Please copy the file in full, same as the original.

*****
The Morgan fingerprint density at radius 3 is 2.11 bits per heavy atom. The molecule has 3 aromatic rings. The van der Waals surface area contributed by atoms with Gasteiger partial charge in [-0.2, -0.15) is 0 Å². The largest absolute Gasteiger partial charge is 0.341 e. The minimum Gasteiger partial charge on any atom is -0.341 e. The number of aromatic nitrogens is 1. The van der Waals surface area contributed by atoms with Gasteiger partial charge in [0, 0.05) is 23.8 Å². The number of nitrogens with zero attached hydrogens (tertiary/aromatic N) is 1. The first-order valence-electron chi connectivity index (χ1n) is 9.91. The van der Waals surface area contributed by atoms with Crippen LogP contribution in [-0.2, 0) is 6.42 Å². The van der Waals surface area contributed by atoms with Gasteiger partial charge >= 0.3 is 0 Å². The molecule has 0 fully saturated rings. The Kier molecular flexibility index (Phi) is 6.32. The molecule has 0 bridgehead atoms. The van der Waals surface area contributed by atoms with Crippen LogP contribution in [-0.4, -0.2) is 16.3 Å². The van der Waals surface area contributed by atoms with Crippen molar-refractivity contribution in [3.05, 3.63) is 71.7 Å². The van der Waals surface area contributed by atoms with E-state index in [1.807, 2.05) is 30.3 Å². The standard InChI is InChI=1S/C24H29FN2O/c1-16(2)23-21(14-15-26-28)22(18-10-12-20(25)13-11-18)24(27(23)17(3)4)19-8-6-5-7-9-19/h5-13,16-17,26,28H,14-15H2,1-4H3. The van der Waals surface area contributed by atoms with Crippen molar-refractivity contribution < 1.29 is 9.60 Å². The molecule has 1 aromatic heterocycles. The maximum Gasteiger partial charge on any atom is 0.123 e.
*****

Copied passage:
The Morgan fingerprint density at radius 3 is 2.11 bits per heavy atom. The molecule has 3 aromatic rings. The van der Waals surface area contributed by atoms with Gasteiger partial charge in [-0.2, -0.15) is 0 Å². The largest absolute Gasteiger partial charge is 0.341 e. The minimum Gasteiger partial charge on any atom is -0.341 e. The number of aromatic nitrogens is 1. The van der Waals surface area contributed by atoms with Gasteiger partial charge in [0, 0.05) is 23.8 Å². The number of nitrogens with zero attached hydrogens (tertiary/aromatic N) is 1. The first-order valence-electron chi connectivity index (χ1n) is 9.91. The van der Waals surface area contributed by atoms with Crippen LogP contribution in [-0.2, 0) is 6.42 Å². The van der Waals surface area contributed by atoms with Gasteiger partial charge >= 0.3 is 0 Å². The molecule has 0 fully saturated rings. The Kier molecular flexibility index (Phi) is 6.32. The molecule has 0 bridgehead atoms. The van der Waals surface area contributed by atoms with Crippen LogP contribution in [-0.4, -0.2) is 16.3 Å². The van der Waals surface area contributed by atoms with Crippen molar-refractivity contribution in [3.05, 3.63) is 71.7 Å². The van der Waals surface area contributed by atoms with E-state index in [1.807, 2.05) is 30.3 Å². The standard InChI is InChI=1S/C24H29FN2O/c1-16(2)23-21(14-15-26-28)22(18-10-12-20(25)13-11-18)24(27(23)17(3)4)19-8-6-5-7-9-19/h5-13,16-17,26,28H,14-15H2,1-4H3. The van der Waals surface area contributed by atoms with Crippen molar-refractivity contribution < 1.29 is 9.60 Å². The molecule has 1 aromatic heterocycles. The maximum Gasteiger partial charge on any atom is 0.123 e.